Our Mission : Hunger
Hunger hurts eastern Massachusetts. One in nine members of our community is at risk of hunger, and that number is growing. Based on agency reporting, The Greater Boston Food Bank has witnessed a 21% increase in requests for food assistance since 2008.
Hunger is not a problem facing just those in poverty. A recent study shows that 47% of those at risk for hunger in eastern Massachusetts earn too much to be eligible for government-provided emergency food assistance. Many never dreamed they would need a food pantry or community meal program to feed themselves and their families.
Why is hunger hurting so many in our community?
The answer has less to do with food – there’s plenty of food available – and more to do with economic and political obstacles. With most food in our country moving from west to east, we are at the end of the distribution pipeline, making food more expensive. Our cold winters mean higher heating bills, and housing costs are higher relative to other areas of the country. Ending hunger means addressing those systemic problems, while doing everything possible, every day, to feed hungry people.
Every four years, The Greater Boston Food Bank participates in a comprehensive study on hunger and food insecurity in the United States. The most recent study, released in August 2014, illustrates how the need for food assistance has grown nationwide, statewide, and in eastern Massachusetts.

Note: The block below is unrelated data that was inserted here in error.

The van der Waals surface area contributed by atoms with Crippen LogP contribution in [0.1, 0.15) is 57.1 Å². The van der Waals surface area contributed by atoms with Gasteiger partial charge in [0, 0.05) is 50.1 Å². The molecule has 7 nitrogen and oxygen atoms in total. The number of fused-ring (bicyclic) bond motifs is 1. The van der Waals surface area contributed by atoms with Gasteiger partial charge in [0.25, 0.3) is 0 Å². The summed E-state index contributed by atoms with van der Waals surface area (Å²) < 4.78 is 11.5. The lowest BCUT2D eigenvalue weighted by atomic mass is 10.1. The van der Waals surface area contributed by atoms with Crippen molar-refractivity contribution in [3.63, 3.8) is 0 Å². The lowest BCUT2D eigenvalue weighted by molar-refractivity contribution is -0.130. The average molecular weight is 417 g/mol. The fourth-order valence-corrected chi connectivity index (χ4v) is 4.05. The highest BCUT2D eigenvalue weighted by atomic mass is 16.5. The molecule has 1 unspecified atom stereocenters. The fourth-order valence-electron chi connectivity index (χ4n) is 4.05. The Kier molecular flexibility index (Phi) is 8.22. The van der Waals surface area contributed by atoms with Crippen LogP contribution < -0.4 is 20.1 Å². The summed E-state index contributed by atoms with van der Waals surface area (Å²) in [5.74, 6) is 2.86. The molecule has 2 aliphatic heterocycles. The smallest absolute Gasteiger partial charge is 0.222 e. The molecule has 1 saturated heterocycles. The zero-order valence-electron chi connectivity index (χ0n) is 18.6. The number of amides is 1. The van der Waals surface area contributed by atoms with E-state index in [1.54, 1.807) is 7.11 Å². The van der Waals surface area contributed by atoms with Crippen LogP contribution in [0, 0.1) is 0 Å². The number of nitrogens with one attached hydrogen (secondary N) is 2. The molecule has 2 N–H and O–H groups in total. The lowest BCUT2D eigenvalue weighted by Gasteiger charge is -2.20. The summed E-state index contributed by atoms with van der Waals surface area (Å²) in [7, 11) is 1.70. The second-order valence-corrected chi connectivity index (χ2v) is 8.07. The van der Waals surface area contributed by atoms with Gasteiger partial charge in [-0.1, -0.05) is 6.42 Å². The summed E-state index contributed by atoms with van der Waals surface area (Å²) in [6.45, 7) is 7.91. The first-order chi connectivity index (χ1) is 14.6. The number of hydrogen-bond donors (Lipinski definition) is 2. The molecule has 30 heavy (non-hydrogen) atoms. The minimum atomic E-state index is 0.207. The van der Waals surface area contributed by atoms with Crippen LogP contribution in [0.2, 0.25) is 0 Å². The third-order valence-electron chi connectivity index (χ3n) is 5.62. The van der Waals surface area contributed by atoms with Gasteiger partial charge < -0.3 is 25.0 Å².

The local report reveals that 420,000 people were served by GBFB in 2012-2013. This means that a little more than 8 percent of the eastern Massachusetts population uses a food pantry, soup kitchen or shelter. Due to underreporting and other statistical factors, GBFB may actually be serving as many as 545,000 annually.
Key findings for eastern Massachusetts include:
- 64% of GBFB member agencies reported an increase in volume of clients served.
- 91% of GBFB's member agencies said a decrease in food received from GBFB would have a major affect on their ability to serve clients.
- As many as 420,000 people sought food assistance from GBFB in 2012-2013.
- About a third of the households receiving food assistance have at least one child younger than 18 years of age.
- Half of those served belong to the most vulnerable age groups of children and seniors, where proper nutrition is vital.
- 72% of households need to use a food pantry on a regular basis to have enough to eat.
Many of those interviewed had to make unacceptable choices:
- 61% had to choose between food and utilities (heat and electricity).
- 60% had to choose between food and rent/mortgage payments.
- 60% had to choose between food and medical care.
- 31% had to choose between food and education.
There is no one face of hunger:
- 1 in 3 are children under 18 and 1 in 5 are 60 years or older.
- In 67% of households, the main income earner is not employed. More than 2/3 of those unemployed are elderly, retired, disabled, in poor health or caring for someone in poor health.
- 57% of households have at least one member with education beyond high school.
Poverty and food insecurity are linked:
- About half of all households reported monthly incomes of less than $1,000 and 45% earn less than $10,000 annually.
- 61% live below the federal poverty line (less than $1,526 a month for a family of three).